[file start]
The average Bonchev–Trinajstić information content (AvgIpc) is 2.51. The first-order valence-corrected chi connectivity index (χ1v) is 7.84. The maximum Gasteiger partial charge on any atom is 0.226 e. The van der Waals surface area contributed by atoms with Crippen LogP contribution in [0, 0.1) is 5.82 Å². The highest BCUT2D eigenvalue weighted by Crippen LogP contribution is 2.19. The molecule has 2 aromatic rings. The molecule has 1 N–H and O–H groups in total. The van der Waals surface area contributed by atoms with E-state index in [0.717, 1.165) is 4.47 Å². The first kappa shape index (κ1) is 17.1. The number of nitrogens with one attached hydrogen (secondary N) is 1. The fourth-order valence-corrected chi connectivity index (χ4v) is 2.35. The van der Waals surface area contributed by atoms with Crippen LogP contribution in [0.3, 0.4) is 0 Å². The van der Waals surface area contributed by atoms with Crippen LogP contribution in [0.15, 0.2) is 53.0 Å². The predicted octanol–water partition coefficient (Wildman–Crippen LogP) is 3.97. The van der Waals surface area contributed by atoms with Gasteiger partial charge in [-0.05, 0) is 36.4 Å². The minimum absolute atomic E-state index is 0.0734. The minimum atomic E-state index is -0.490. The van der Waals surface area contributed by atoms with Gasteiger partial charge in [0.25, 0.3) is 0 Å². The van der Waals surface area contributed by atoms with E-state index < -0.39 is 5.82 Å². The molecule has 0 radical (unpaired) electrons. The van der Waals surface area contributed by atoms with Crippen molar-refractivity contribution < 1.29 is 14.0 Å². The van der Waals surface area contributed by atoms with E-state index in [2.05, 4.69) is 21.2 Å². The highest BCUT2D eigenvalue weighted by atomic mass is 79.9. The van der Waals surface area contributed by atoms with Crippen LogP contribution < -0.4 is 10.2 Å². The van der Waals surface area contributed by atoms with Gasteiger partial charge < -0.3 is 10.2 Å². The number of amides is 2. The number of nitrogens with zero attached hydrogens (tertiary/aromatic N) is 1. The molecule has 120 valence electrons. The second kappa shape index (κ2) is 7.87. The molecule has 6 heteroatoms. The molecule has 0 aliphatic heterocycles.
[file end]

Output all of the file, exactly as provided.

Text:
The average Bonchev–Trinajstić information content (AvgIpc) is 2.51. The first-order valence-corrected chi connectivity index (χ1v) is 7.84. The maximum Gasteiger partial charge on any atom is 0.226 e. The van der Waals surface area contributed by atoms with Crippen LogP contribution in [0, 0.1) is 5.82 Å². The highest BCUT2D eigenvalue weighted by Crippen LogP contribution is 2.19. The molecule has 2 aromatic rings. The molecule has 1 N–H and O–H groups in total. The van der Waals surface area contributed by atoms with E-state index in [0.717, 1.165) is 4.47 Å². The first kappa shape index (κ1) is 17.1. The number of nitrogens with one attached hydrogen (secondary N) is 1. The fourth-order valence-corrected chi connectivity index (χ4v) is 2.35. The van der Waals surface area contributed by atoms with Crippen LogP contribution in [0.3, 0.4) is 0 Å². The van der Waals surface area contributed by atoms with Crippen LogP contribution in [0.15, 0.2) is 53.0 Å². The predicted octanol–water partition coefficient (Wildman–Crippen LogP) is 3.97. The van der Waals surface area contributed by atoms with Gasteiger partial charge in [-0.05, 0) is 36.4 Å². The minimum absolute atomic E-state index is 0.0734. The minimum atomic E-state index is -0.490. The van der Waals surface area contributed by atoms with Gasteiger partial charge in [0.25, 0.3) is 0 Å². The van der Waals surface area contributed by atoms with E-state index < -0.39 is 5.82 Å². The molecule has 0 radical (unpaired) electrons. The van der Waals surface area contributed by atoms with Crippen molar-refractivity contribution < 1.29 is 14.0 Å². The van der Waals surface area contributed by atoms with E-state index in [2.05, 4.69) is 21.2 Å². The highest BCUT2D eigenvalue weighted by atomic mass is 79.9. The van der Waals surface area contributed by atoms with Crippen LogP contribution < -0.4 is 10.2 Å². The van der Waals surface area contributed by atoms with Gasteiger partial charge < -0.3 is 10.2 Å². The number of amides is 2. The number of nitrogens with zero attached hydrogens (tertiary/aromatic N) is 1. The molecule has 120 valence electrons. The second kappa shape index (κ2) is 7.87. The molecule has 6 heteroatoms. The molecule has 0 aliphatic heterocycles.